Large-scale business events have returned to Newcastle following a COVID-enforced industry hiatus, with more than 360 delegates currently in the city attending the 2022 RSL NSW Annual State Congress (pictured) this week.
The two-day conference which wraps up today at the Newcastle Convention and Exhibition Centre follows on from the International Conference on Emerging Advanced Nanomaterials earlier this month, which featured leading scientific figures including three Nobel Laureates and attracted more than 500 delegates over five days, representing approximately $1 million in economic value.
Both conferences were supported by City of Newcastle Council’s event sponsorship program as part of a strategic push to capture more of the lucrative business events market, which contributed over $10.4 billion annually to the NSW economy, prior to the pandemic.
Newcastle Lord Mayor, Nuatali Nelmes said with COVID-19 restrictions now ended, the city was starting to see a growing number of face-to-face business events returning.
“In March 2020, the business events industry ground to a halt in response to the COVID-19 pandemic, leaving in-person events impacted by the necessary ongoing public health orders and restrictions,” Lord Mayor Nelmes said.
“However, there is now renewed optimism amongst the industry and demand to return to gathering face-to-face.
“This is welcome news for our city with business events a significant contributor to Newcastle’s visitor economy through the tourism, hospitality and events sectors, with the RSL NSW Annual State Congress alone expected to generate approximately 750 room nights for local hotels and deliver more than $300,000 in economic benefit.”
Newcastle has already secured multiple business events for 2023 that will cater for between 200 and 400 delegates each, including conferences for the Australian Museums and Galleries Association, Australian College of Emergency Medicine, Mathematics Education Research Group of Australasia and, Australian Christian Churches as well as the joint NSW Coastal Conference and National Coast to Coast Conference.
Lord Mayor Nelmes said Newcastle was perfectly placed to accommodate large-scale business events, with first-class conferencing and meeting facilities at privately owned and Council-run venues, while the opening of two five-star hotels added a new level of luxury to the city’s accommodation choices.
RSL NSW President, Ray James said the quality of amenities on offer and the city’s rich military history made Newcastle the obvious choice for the RSL NSW Annual State Congress.
“In consultation with its sub-Branches, RSL NSW selected Newcastle to host one of the ex-service organisation’s largest events due to the city’s first-class conference venues, accommodation options, recreational facilities, and transport options available to members from across the state,” Mr James said.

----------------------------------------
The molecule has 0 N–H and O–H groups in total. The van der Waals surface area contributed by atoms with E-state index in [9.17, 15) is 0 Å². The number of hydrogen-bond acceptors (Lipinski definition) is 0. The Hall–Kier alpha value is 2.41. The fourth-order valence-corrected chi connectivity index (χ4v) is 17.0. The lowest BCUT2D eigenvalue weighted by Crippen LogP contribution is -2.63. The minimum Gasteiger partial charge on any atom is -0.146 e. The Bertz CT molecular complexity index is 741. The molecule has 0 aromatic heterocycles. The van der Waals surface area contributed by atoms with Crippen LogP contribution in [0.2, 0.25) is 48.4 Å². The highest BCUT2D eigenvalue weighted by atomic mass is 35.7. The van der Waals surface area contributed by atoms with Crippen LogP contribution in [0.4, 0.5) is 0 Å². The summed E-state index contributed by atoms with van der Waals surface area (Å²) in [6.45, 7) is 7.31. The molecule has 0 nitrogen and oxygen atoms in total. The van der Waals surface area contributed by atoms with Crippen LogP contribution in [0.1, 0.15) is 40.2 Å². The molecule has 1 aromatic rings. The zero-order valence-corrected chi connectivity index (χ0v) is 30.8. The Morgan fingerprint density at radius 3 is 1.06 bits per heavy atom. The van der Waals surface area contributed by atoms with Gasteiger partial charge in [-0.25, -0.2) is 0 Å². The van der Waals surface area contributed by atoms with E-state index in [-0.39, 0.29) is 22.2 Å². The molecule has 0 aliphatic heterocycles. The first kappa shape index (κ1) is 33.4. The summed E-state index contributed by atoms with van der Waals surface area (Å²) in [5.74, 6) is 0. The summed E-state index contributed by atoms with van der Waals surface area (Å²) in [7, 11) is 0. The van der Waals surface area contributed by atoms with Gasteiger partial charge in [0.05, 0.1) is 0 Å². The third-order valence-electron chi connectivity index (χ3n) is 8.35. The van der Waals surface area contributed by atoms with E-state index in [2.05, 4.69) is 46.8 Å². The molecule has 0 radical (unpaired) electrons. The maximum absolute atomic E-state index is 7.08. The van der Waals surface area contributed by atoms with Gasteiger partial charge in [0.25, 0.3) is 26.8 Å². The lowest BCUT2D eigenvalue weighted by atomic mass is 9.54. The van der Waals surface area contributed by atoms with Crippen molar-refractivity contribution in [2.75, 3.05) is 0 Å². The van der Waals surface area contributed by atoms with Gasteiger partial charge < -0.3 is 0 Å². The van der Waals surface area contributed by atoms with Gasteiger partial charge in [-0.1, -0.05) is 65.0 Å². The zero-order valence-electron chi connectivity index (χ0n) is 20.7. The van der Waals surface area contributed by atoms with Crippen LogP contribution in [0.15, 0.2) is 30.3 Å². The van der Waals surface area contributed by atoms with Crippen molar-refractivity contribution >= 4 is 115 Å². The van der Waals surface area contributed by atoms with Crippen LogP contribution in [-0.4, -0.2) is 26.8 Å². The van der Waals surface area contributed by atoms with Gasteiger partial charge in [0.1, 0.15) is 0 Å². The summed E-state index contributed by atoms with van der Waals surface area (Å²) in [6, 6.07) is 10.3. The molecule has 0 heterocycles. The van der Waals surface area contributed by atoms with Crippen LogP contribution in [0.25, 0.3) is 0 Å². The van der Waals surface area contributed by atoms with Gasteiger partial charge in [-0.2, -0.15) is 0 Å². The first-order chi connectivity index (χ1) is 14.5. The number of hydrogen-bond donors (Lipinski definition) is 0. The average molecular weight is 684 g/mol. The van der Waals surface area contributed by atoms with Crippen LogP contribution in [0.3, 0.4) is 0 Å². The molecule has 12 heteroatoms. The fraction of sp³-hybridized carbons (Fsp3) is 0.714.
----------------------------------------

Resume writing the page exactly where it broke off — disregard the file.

“The visiting delegates will take the opportunity to visit the city’s various war memorials and museums to commemorate and pay their respects to the fallen.”
Lord Mayor Nelmes said Council was strategically focussed on increasing business tourism through the Newcastle Destination Management Plan.
“Of the 5.1 million visitors welcomed to Newcastle in 2019, business travellers represented 22 per cent of both domestic and international overnight stays, with hotel occupancy levels consistently averaging 80 per cent mid-week,” she said.
“Tourism Australia research indicates that business travellers spend 74 per cent more per night on average compared to leisure visitors.”
Council is a long-standing member of the Australian Association of Convention Bureaux and works with local and state partners including the University of Newcastle and Destination NSW to identify, bid for, and secure business events.
When it comes to the future of business events, Newcastle Airport CEO Dr Peter Cock said the region’s potential to host large-scale international events is gearing up.
“Newcastle Airport is growing, and from 2024 our expanded terminal will have the ability to welcome hundreds of thousands of international passengers annually as a result of airfield upgrades that will cater to larger aircraft including Boeing 787s and Airbus A330s,” Dr Cock said.
“This will enable direct flights between Newcastle and destinations in Asia, the Middle East and the Americas.
“Newcastle’s future as an international tourism and major events destination is bright, and the Federal Government’s $55 million funding towards the expansion of Newcastle Airport’s terminal and $66 million towards the airfield upgrade will be instrumental in transitioning Newcastle from a thriving regional centre to an emerging global city.
“Combined with the arrival of two new luxury hotels including The Kingsley and QT Newcastle, Newcastle’s appeal as a host destination for large-scale international business events is becoming even more attractive,” he said.